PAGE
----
the single-family unit, which accounts for 75.1 percent
of the nation's homes. These single-family units come
detached, attached, or as manufactured (mobile)
homes. Multifamily units ranging in size from 2 to 50
units (or more) account for the other 25 percent.
The floor plan of the median housing unit covers 1,807
square feet. Six out of 10 homes have from 4 to 6
rooms. Three out of five have three or more bedrooms.
Virtually every unit has at least one bathroom.
Most (98%) have a complete kitchen with a sink,
refrigerator, and oven or burners. As for other, more
common amenities, 99.5 percent of occupied units
have heat and 63.5 percent are equipped with central
air conditioning; 65 percent have a garage or carport;
and 85 percent have a porch, deck, balcony, or patio.
American homes — especially owner-occupied units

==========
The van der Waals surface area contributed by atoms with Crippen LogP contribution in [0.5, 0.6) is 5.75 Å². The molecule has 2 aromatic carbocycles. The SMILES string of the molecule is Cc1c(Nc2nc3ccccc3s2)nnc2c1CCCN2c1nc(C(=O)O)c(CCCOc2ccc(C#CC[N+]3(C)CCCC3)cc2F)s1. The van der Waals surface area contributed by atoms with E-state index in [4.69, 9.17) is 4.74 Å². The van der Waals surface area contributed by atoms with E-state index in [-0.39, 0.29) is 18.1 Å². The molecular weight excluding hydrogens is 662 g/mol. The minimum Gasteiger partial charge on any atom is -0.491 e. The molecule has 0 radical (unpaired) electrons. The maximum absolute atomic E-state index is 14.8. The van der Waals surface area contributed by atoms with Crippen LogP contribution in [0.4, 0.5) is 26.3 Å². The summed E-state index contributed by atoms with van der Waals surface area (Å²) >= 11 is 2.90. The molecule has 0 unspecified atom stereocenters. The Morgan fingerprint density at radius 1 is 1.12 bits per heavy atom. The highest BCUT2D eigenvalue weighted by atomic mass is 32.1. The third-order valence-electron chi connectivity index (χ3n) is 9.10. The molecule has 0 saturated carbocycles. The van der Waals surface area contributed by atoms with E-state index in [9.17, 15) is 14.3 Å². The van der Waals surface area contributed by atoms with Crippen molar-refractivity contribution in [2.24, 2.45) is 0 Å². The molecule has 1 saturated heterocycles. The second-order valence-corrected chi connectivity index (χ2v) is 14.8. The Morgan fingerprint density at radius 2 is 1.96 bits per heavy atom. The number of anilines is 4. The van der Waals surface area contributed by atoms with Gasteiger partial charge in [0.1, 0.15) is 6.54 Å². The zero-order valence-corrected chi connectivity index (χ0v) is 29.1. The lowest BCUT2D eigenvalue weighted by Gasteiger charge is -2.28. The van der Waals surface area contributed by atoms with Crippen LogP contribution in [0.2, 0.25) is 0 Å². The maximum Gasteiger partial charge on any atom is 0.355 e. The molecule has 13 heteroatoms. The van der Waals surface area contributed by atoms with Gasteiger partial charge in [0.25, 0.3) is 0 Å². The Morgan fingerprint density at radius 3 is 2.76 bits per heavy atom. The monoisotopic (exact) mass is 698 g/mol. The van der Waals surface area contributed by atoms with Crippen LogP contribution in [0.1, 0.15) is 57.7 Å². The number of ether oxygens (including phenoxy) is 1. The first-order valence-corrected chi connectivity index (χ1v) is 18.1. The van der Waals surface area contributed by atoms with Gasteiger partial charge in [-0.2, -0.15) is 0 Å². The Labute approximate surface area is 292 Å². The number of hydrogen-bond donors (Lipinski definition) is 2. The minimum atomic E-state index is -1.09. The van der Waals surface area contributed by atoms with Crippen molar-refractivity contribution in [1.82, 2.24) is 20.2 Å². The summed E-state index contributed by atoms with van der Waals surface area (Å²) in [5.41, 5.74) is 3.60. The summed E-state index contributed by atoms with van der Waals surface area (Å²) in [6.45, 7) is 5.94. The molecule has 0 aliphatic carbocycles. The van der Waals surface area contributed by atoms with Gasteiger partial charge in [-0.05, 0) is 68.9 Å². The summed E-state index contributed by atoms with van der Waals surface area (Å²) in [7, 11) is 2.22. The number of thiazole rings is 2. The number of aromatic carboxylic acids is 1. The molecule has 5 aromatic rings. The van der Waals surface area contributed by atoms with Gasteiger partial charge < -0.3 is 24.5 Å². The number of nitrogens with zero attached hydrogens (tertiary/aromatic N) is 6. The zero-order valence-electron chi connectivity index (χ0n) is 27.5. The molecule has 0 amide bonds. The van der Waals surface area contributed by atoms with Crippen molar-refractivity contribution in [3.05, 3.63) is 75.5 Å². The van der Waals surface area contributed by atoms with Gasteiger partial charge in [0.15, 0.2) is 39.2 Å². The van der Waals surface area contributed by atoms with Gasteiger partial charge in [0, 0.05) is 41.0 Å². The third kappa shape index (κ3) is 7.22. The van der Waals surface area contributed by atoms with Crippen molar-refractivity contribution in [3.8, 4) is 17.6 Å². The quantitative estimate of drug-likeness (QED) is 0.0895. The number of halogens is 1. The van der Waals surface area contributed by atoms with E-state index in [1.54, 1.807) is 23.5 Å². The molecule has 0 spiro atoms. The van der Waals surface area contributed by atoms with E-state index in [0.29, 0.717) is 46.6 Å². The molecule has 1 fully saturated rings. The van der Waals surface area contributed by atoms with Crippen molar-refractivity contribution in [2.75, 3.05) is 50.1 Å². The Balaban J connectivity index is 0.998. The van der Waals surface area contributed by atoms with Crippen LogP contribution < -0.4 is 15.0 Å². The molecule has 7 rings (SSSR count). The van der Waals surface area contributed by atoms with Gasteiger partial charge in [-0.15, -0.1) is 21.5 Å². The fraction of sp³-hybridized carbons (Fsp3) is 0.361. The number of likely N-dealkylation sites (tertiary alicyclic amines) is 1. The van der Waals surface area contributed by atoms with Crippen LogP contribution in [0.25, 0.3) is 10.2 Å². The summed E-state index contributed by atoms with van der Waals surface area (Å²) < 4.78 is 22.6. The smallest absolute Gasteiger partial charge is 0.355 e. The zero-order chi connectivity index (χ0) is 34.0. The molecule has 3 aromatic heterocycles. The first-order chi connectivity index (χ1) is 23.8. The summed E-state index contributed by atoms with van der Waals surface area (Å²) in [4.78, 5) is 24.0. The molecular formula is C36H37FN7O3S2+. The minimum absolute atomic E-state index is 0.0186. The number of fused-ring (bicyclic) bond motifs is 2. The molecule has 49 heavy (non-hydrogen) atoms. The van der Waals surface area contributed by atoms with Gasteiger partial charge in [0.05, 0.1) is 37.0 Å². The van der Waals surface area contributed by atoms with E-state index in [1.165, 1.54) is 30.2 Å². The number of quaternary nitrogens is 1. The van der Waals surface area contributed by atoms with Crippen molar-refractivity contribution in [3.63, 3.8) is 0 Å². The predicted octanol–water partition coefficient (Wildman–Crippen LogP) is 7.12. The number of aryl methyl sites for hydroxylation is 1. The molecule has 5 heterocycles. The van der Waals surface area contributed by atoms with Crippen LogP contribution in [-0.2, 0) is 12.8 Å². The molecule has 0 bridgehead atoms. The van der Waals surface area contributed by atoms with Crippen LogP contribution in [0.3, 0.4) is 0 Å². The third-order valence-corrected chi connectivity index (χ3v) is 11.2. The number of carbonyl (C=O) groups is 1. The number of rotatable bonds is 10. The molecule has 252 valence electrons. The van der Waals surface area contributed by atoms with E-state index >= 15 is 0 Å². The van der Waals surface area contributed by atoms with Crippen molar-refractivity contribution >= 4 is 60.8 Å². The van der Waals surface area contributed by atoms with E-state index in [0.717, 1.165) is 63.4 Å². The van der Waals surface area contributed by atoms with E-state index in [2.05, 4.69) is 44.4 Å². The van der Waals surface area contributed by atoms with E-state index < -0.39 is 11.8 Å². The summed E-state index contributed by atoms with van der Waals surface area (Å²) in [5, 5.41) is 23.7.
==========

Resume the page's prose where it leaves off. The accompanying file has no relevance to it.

— have few deficiencies, such as holes in the floors, open cracks or holes, broken plaster or peeling paint, no electrical wiring, exposed wiring, or a lack of
electrical outlets. One or more of these problems are
present in 1 out of every 10 units. Troublesome signs
of rodents exist in 6.5 percent of the homes. Nearly
62.9 percent of householders reported having no
exterior structural problems. Roofing issues (sagging,
missing material, holes) were reported by 6.3 percent.
Other difficulties encountered by small percentages of
residents included broken windows, missing bricks or
other outside wall material, and crumbling foundations.
Do Americans own or rent? There are twice as many
homeowners as renters, with a homeownership rate of
68.3 percent. Overall, the median housing cost burden
is 23 percent, but renters pay more — a median of
29.8 percent of their income compared with 20.3
percent for owners. Housing costs for renters include
contract rent, property insurance, and utilities. For
owners, these costs include mortgage (or installment
loan) payments, property insurance, real estate taxes,
fees (association, condominium, or cooperative), park
fees for manufactured (mobile) homes, land rents,
routine maintenance, and utilities.